UCLA in the News lists selected mentions of UCLA in the world’s news media. Some articles may require registration or a subscription. See more UCLA in the News.

A possible new weapon to treat prostate cancer | KTLA-TV

UCLA researchers found that an ultrasound with high-frequency sound waves could heat and kill cancer cells. During the procedure, the MRI applies ultrasound to the prostate cancer through a small catheter-like device. Now overall, the treatment reduced or eliminated cancer cells while decreasing the size of the prostate by 92%. 

The latest on the Israel-Hamas War | KNBC-TV

“What makes it complicated, especially now with the timing, is you have today, Benjamin Netanyahu  addressed Republican members of the … U.S. Senate. Effectively complaining about Senator Schumer’s speech from last week, that was in that case, complaining about Netanyahu’s conduct of the war,” said UCLA’s Benjamin Radd.

What is antisemitism? This task force would rather not say. | New York Times

“If you want to understand any issue and any problem, you need to have an understanding of what it is,” said Dov Waxman, an expert on antisemitism at UCLA. “You can’t count something if you’re not able to understand what it is.”

Border security is swaying some California Democrats | Los Angeles Times

Chris Tausanovitch, a political science professor at UCLA who studies Congress, said Republicans had designed recent immigration-related bills to win over politically vulnerable Democrats — forcing some to condemn a president from their own party. “We know the situation at the border has changed massively,” he said. “Border security has always been popular among the American public. Politically, that is a smart swing-seat stance.”

These services deliver free meals to homebound seniors | Los Angeles Times

According to a 2010 study by UCLA Professor Imelda Padilla-Frausto, seniors in California need incomes at least twice the federal poverty level to make ends meet. And it wasn’t until 2019 that low-income seniors and people with disabilities in California became eligible to receive food stamps from CalFresh. UCLA Professor Kathryn Kietzman, who studies health equity, said the great thing about free meal programs funded by the federal Older Americans Act is that there are fewer barriers to eligibility.

How to reduce your risk of Alzheimer’s disease | USA Today

Research suggests up to 40% of dementia cases can be prevented through lifestyle changes, said Dr. Keith Vossel, a neurologist and director of the Mary S. Easton Center for Alzheimer’s Research and Care at the University of California, Los Angeles. Vossel said people who exercise regularly, do not smoke and achieve higher levels of education tend to have lower risk. Reducing blood pressure in midlife, in particular, is linked to lower risk, he said.

How pollen season’s earlier start could affect allergies | ABC News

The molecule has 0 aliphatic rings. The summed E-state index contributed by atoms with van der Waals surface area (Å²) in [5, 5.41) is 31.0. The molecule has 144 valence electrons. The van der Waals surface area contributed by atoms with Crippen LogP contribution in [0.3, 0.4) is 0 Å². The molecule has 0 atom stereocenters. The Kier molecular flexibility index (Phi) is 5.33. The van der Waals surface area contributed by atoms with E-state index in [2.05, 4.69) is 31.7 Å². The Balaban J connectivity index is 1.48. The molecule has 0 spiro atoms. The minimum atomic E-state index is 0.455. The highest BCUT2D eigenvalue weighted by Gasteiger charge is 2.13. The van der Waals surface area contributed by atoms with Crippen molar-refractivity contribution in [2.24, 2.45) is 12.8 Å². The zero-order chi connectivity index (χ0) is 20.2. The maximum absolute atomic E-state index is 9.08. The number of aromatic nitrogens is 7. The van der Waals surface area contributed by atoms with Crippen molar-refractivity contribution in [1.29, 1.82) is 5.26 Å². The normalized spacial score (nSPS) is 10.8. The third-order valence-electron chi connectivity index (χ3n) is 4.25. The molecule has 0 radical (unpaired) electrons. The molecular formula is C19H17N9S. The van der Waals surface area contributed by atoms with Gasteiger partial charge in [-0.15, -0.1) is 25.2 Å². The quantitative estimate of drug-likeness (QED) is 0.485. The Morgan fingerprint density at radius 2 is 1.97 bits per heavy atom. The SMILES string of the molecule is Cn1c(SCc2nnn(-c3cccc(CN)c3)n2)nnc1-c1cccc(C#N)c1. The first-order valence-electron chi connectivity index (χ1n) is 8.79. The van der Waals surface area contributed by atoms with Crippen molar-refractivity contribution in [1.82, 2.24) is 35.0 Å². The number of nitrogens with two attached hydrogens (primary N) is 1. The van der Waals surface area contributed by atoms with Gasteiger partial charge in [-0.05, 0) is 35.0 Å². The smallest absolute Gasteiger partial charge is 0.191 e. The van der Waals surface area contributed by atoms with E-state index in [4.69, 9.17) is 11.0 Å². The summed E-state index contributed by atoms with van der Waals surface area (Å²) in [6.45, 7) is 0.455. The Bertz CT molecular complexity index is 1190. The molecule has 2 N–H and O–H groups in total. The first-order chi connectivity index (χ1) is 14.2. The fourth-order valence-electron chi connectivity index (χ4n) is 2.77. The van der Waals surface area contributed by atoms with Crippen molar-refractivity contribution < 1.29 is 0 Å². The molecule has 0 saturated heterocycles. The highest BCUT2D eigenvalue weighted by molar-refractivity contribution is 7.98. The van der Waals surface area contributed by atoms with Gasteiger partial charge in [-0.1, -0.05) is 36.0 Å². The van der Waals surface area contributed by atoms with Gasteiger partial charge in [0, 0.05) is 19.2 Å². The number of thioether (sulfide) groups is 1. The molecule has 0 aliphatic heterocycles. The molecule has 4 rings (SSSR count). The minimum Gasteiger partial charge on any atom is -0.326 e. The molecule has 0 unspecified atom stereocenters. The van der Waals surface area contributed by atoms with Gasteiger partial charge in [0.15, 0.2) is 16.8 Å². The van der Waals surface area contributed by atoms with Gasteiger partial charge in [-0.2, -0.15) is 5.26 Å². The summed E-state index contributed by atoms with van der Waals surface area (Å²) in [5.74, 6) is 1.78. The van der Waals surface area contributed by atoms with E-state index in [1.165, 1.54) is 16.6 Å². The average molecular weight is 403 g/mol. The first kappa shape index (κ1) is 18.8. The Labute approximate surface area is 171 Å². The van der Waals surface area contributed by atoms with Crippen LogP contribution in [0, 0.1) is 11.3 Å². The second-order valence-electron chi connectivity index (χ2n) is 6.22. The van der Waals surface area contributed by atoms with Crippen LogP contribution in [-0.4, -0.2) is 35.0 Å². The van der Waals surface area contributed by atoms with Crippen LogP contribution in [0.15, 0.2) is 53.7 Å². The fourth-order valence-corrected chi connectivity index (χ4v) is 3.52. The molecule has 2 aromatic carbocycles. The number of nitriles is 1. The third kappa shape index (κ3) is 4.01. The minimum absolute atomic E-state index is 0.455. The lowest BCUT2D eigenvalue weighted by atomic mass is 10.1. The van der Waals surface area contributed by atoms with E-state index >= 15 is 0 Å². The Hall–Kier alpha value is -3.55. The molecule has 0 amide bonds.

Dr. Rita Kachru, chief of clinical immunology and allergy and associate professor in the department of medicine at the David Geffen School of Medicine at UCLA, told ABC News that “climate change is a significant contributing factor in the earlier and more intense pollen season we’re experiencing. Increased exposure to these more diverse allergens can trigger a more persistent and severe inflammatory response.”

Noshing after a meal? It might be your brain, not your appetite | ScienceDaily

UCLA psychologists have discovered a circuit in the brain of mice that makes them crave food and seek it out, even when they are not hungry. When stimulated, this cluster of cells propels mice to forage vigorously and to prefer fatty and pleasurable foods like chocolate over healthier foods like carrots. (UCLA’s Avishek Adhikari and Fernando Reis were quoted.)

Pandemic and costs limited use of shingles vaccine | WebMD

“Does the vaccine work? Yes, it works incredibly well,” said Timothy Brewer, M.D., professor of medicine in the Division of Infectious Diseases at the David Geffen School of Medicine at UCLA. “To have a vaccine to use in this population and that works as well as it does is really terrific. I’m hopeful the uptake will improve.”

Voters narrowly pass Prop 1, aimed at tackling homelessness | The Guardian

“Few who review the existing evidence conclude that on balance, involuntary treatment improves the lives of those who experience it,” said David Cohen, a professor of social welfare at the University of California, Los Angeles, in an interview last month. “It’s literally a Band-Aid solution.”

Judge won’t punish Michael Cohen for relying on AI | New York Times

Nationally, there have been at least 15 cases in which lawyers or litigants representing themselves were believed to have used chatbots for legal research that wound its way into court filings, according to Eugene Volokh, a law professor at UCLA who has written about artificial intelligence and the law.